Re: OPINION: What are the best Linux C++ IDE's out there?
From: Noah Roberts (nroberts_at_dontemailme.com)
Date: Mon, 18 Aug 2003 22:01:07 -0700
> Im Artikel <3F3FA5E5.firstname.lastname@example.org>, Noah Roberts
> <email@example.com> schreibt:
>>I did read your entire message and found little in the way of actual
>>argumentative content. I think I could summarize the entire thing as
>>"Unix development sux, you need an IDE". What is missing from this
> Nothing missing, so far ;-)
>>Any evidence as to why. Just saying that the command line
>>tools are obsolete is unconvincing, tell me why. Tell me why an IDE is
>>better and/or more powerful than the command line and a good editor.
> The omission of concrete examples was intended ;-)
> What would you like me to elaborate first, my criticism on the build process in
> general, or the benefits of an IDE? The IDE topic may be shorter to explain, so
> let me stick with it for now.
> The most important feature of an IDE is the integration of the compiler and
> editor. The compiler then can analyze all declarations in a project, and
> provide tables with detailed information about data types and other symbols for
> use in the UI. How else would it be possible to jump in the editor from the use
> of a symbol, to its declaration? This is one of the features, which I meant
> with code navigation.
This feature exists within xemacs, a text editor. Now, it is a rare
breed of editor for sure, but since your argument against Unix
developers not understanding the need for an IDE certainly puts this in
perspective. This is an ability my editor has, it has always had, and I
really don't use it a whole lot.
> Okay, there exist ways, using compiler created tables and grepping and ..., but
> such procedures require that the project compiles at all, what's not normally
> the case /during/ editing, requires a recompilation after most modifications,
> and it will be slow and block efficient editing in most cases. An integrated
> compiler at least must be capable of parsing parts of the actual code,
> gracefully ignore incomplete or erroneous parts of the source code, and provide
> information about the source code in the first place.
The only IDE's I have seen provide a simple integration with the
compiler as you described in the previous paragraph. You get a bunch of
errors and you can click on them to go to the code. They don't
gracefully ignore anything and behave as badly as any other compiler
when given erroneous code.
Now, there is the exception of Visual Basic in which the editor itself
interprets the code as you type it and will not let you enter in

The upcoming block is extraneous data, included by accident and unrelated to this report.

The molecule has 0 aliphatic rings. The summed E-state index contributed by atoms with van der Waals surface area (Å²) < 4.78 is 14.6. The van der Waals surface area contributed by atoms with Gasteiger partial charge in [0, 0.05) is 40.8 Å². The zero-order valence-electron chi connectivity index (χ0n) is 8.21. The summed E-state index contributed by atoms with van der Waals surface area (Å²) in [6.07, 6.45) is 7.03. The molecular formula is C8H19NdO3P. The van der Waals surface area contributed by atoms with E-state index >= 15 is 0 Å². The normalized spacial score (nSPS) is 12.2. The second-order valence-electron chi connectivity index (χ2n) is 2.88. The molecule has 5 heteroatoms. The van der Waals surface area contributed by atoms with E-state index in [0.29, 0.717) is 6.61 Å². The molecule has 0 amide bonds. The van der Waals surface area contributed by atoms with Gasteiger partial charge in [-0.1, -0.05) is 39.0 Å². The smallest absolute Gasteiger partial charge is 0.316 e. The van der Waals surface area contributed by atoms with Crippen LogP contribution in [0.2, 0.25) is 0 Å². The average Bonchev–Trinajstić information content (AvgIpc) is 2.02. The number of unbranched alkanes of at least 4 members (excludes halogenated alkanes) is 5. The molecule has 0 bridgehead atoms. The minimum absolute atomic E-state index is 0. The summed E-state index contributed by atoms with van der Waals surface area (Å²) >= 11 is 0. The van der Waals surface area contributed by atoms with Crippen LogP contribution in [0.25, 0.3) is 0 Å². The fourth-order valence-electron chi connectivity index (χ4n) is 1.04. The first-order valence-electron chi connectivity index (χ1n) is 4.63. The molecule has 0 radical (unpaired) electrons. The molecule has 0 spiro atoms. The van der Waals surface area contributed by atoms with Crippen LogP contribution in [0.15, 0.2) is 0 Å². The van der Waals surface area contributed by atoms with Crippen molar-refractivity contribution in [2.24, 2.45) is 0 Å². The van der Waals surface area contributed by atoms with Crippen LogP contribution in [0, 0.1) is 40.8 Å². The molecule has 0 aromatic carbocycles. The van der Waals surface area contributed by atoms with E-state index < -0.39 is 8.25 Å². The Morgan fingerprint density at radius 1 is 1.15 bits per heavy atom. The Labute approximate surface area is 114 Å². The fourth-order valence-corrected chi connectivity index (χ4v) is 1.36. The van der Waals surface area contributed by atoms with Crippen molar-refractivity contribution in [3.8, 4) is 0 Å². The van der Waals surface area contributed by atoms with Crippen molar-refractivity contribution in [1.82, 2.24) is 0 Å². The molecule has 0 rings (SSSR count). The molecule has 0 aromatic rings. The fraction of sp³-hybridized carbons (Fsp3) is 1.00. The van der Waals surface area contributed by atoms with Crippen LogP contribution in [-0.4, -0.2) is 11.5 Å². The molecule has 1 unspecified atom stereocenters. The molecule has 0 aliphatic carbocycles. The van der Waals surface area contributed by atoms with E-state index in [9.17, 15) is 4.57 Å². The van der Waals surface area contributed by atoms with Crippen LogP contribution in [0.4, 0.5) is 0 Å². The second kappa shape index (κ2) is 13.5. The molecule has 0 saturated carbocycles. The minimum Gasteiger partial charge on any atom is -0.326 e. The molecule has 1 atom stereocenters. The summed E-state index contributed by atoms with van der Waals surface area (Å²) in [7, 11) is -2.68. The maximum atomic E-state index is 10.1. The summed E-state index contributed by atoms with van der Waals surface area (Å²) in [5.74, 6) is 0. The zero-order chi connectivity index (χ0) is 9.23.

something that is not syntatically correct. I find this a major pain in
my ass as I often find myself in the middle of typing something when I
remeber that some code elsewhere must be changed...VB will not let me go
there until I finish or delete the code I am working on. I really hope
that it is not this kind of behaviour you are advocating.
> Code navigation also allows for extended context sensitive help, apart from
> external fixed help or info files, since it makes immediately accessible all
> information near the declaration of any symbol in source code. It also will
> find the only appropriate declaration, when the same name is used in various
Context sensitive help is very easily done and integrated into many
editors. For instance when I request the "man" feature in xemacs it
often provides me with a default which is based on a symbol next to the
> The same considerations apply to code completion, where the UI must be able to
> present context sensitive lists of possible symbols, from which the user can
> select one, instead of keying in the full and probably inappropriate or
> misspelled names. This is a widely appreciated feature, even the bash allows
> for such shortcuts to filenames.
Any decent programmer editor does as well. In mine I have this feature
keyed to the hotkey sequence "M-/".
> Please note that all these features are not bound to a GUI, which often is
> associated with the IDE term. Just during editing it's not desireable to move
> the hands off the keyboard, all that should and can work without a mouse in the
> first place. Consequently any appropriately extensible text editor can be used
> as the base of an IDE, as already mentioned and suggested by other
> contributors. I only want to explain and prove why the existing tools often
> deserve modifications, before they really fit together in an IDE.
So far you haven't mentioned much of anything that goes beyond the basic
programmer's editor. The compilation error navigation was the only one
that I find unique to certain advanced editors.
Maybe the simple fact is that you are unfamiliar with the tools that are
used in Unix development, hence the belief that there is a need for
IDEs. Unless you have something else you did not mention 99% of what
you think is only available in an IDE is actually standard in a decent
programming editor, like I said before.
Now, some people might consider Xemacs an IDE, and in fact there are
additions you can run that turn it into just that. Really though, it is
simply an extensible text editor. I have tried the IDE package for
xemacs and honestly did not like it any better than any other ide.